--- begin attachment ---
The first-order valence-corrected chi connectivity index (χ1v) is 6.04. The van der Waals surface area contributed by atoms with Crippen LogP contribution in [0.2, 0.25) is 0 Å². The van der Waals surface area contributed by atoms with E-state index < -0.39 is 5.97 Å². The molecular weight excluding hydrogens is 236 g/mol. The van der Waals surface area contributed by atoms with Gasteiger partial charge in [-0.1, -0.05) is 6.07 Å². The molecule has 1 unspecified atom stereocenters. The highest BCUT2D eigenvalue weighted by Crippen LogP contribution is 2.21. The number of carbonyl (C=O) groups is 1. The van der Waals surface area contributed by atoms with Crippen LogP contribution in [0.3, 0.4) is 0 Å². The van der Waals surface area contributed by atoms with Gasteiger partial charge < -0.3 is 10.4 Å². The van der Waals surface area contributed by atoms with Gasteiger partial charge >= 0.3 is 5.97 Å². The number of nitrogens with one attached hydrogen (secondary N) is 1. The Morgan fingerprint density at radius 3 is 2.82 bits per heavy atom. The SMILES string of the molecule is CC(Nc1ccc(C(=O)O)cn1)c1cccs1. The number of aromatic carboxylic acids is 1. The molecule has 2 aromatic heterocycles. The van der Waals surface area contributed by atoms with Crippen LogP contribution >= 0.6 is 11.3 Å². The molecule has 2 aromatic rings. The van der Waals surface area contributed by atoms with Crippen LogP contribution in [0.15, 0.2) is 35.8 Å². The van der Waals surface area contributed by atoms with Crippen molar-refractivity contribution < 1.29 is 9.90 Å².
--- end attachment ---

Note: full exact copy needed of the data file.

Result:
The first-order valence-corrected chi connectivity index (χ1v) is 6.04. The van der Waals surface area contributed by atoms with Crippen LogP contribution in [0.2, 0.25) is 0 Å². The van der Waals surface area contributed by atoms with E-state index < -0.39 is 5.97 Å². The molecular weight excluding hydrogens is 236 g/mol. The van der Waals surface area contributed by atoms with Gasteiger partial charge in [-0.1, -0.05) is 6.07 Å². The molecule has 1 unspecified atom stereocenters. The highest BCUT2D eigenvalue weighted by Crippen LogP contribution is 2.21. The number of carbonyl (C=O) groups is 1. The van der Waals surface area contributed by atoms with Crippen LogP contribution in [0.3, 0.4) is 0 Å². The van der Waals surface area contributed by atoms with Gasteiger partial charge < -0.3 is 10.4 Å². The van der Waals surface area contributed by atoms with Gasteiger partial charge >= 0.3 is 5.97 Å². The number of nitrogens with one attached hydrogen (secondary N) is 1. The Morgan fingerprint density at radius 3 is 2.82 bits per heavy atom. The SMILES string of the molecule is CC(Nc1ccc(C(=O)O)cn1)c1cccs1. The number of aromatic carboxylic acids is 1. The molecule has 2 aromatic heterocycles. The van der Waals surface area contributed by atoms with Crippen LogP contribution >= 0.6 is 11.3 Å². The molecule has 2 aromatic rings. The van der Waals surface area contributed by atoms with Crippen LogP contribution in [0.15, 0.2) is 35.8 Å². The van der Waals surface area contributed by atoms with Crippen molar-refractivity contribution < 1.29 is 9.90 Å².